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#2087851 - 05/24/13 09:25 AM Kawai CN24/34 and Yamaha CLP 440
sunshinesmile Offline
Junior Member

Registered: 05/13/13
Posts: 13
Loc: India
As a beginner I would like to understand how important the following functions are which are not built in CN24.

USB to Host and to Device,
256polyphony instead of 192,
MP3/Wav recording,
AMP SIM (I don't even know what this is).

If basically the keys and the sounds quality is the same, is it worth to spend $650 more on CN 34?

How different or same is Yamaha 440 to that of CN 34?

Thanks much for your help.

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#2087856 - 05/24/13 09:35 AM Re: Kawai CN24/34 and Yamaha CLP 440 [Re: sunshinesmile]
gvfarns Offline
3000 Post Club Member

Registered: 04/16/07
Posts: 3483
Loc: Pennsylvania
* USB-to-device allows you to plug in a USB drive and save an audio recording of what you played. It's a nice feature.

* USB-to-host allows you to connect the piano to a computer so you can play software-based instruments. It's important if you think you might play PianoTeq, Ivory or one of the other piano software instruments (I do).

* Polyphony isn't a limiting factor in modern digitals so that one doesn't matter.

* Many people like to record themselves on the piano as mp3 or wav. It's not absolutely critical, though, because you can also connect the line-outs of the piano to the line-in of a computer and record audio that way. Doing it on the computer just saves that hassle.

Don't know what the other two are, which means they aren't important.

#2087870 - 05/24/13 09:52 AM Re: Kawai CN24/34 and Yamaha CLP 440 [Re: sunshinesmile]
Kawai James Online   content
9000 Post Club Member

Registered: 09/06/07
Posts: 9346
Loc: Hamamatsu, Japan
Hello sunshinesmile,

Here is a brief explanation of each point.

USB to Host and to Device

'USB to Host' allows the instrument to be connected to a computer via USB, typically to send and receive MIDI data via a single USB cable.

'USB to Device' allows a USB device (e.g. a USB flash memory stick) to be connected to the instrument, and for data to be loaded into or saved from memory.

256polyphony instead of 192

Polyphony refers to the number of samples that can be played simultaneously. In the past, lower polyphony specifications (such as 32 note) could hamper playing, as sustained notes would be 'dropped' when new notes were triggered. However, this should be a thing of the past with 192 and 256 note polyphony. Generally speaking, the higher the polyphony number, the more powerful the tone generator of the instrument. 256 notes is a high specification, and should that notes are never dropped - even when playing lots of chords with the sustain pedal, using layered/split sounds, and a full rhythm section accompaniment all at the same time.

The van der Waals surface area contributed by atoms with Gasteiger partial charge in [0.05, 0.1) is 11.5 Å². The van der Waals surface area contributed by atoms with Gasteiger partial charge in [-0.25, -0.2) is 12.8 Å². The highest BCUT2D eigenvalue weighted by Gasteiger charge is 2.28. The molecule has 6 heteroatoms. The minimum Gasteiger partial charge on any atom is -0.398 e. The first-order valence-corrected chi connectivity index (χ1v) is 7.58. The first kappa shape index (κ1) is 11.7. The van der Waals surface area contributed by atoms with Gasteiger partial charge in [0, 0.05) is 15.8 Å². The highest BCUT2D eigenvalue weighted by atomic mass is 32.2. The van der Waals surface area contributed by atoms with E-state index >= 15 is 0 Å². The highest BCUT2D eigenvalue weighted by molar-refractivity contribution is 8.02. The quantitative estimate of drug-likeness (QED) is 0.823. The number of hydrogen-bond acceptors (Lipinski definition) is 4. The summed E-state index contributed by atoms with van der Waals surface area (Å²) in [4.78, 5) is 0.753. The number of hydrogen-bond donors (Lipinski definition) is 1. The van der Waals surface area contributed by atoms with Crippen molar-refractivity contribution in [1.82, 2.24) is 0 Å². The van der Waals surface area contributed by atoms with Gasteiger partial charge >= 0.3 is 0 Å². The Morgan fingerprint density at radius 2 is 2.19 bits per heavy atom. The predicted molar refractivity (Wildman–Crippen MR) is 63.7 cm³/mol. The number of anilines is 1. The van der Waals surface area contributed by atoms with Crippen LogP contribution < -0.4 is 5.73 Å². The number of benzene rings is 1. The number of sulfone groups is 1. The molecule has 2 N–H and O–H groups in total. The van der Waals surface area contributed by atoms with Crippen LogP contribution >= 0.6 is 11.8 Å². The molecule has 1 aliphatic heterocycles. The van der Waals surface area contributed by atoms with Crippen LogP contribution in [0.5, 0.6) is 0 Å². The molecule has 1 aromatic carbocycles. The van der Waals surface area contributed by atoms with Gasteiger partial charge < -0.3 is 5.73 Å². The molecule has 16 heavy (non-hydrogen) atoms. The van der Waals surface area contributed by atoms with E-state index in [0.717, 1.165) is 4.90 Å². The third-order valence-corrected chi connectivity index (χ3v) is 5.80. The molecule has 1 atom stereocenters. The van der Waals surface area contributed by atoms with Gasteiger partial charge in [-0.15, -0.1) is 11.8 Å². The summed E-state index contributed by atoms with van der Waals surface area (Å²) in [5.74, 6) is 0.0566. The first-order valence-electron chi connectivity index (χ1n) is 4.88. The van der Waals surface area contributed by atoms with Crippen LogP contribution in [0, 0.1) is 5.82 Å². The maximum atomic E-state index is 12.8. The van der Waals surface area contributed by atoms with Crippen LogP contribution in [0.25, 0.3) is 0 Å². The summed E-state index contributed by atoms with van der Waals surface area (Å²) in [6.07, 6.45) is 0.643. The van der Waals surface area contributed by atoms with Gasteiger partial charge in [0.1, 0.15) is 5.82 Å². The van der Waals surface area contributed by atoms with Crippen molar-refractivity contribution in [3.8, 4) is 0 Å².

MP3/Wav recording

This ties into the 'USB to Device' functionality mentioned above, whereby pianists can make a high quality audio recording of their performance directly to a USB memory stick in WAV or MP3 format. The saved file can then easily be copied onto a computer and posted online or emailed to friends and family.

AMP SIM[.quote]

The Amp Sim (amplifier simulator) functionality attempts to recreate the acoustic character of vintage amplifiers, which were commonly used with electric pianos in the 60s/70s (and still today!). Applying an amp simulator to an electric piano or organ voices (i.e. not acoustic pianos) can help to improve the authenticity of a particular sound.


General MIDI 2 refers to a standardised group of instrument sounds (and effects). Many .MID files downloaded from the internet are created for playback using a General MIDI or General MIDI 2 compatible device, with the goal being that a MIDI song created on one device, will sound more or less the same when played back through another device.

If basically the keys and the sounds quality is the same, is it worth to spend $650 more on CN 34?

If you believe the additional features and functionality will be useful over the lifetime of the instrument, yes, the additional cost can be easily justified.

How different or same is Yamaha 440 to that of CN 34?

There are some aspects that are very similar, and others that are very different. The best thing to do is play-test both models for a few hours in order to understand the characteristics of each instrument, and which is more suitable for your needs.

I hope this helps.

Kind regards,
Employed by Kawai Japan, however the opinions I express are my own.
Nord Electro 3 fan & occasional rare groove player.

"Richard, none of us could forget you have a CLP-990." - EssBrace, 2014

#2089381 - 05/26/13 06:17 PM Re: Kawai CN24/34 and Yamaha CLP 440 [Re: sunshinesmile]
pianocritic Offline
Full Member

Registered: 05/04/13
Posts: 68
Loc: Midwest
The recording feature on the Yamaha is useful if you want to share your music with others.
Piano Critic-A player and listener. Musician-Bachelors and Masters in Music. Retired from Professional life and just enjoying Music.


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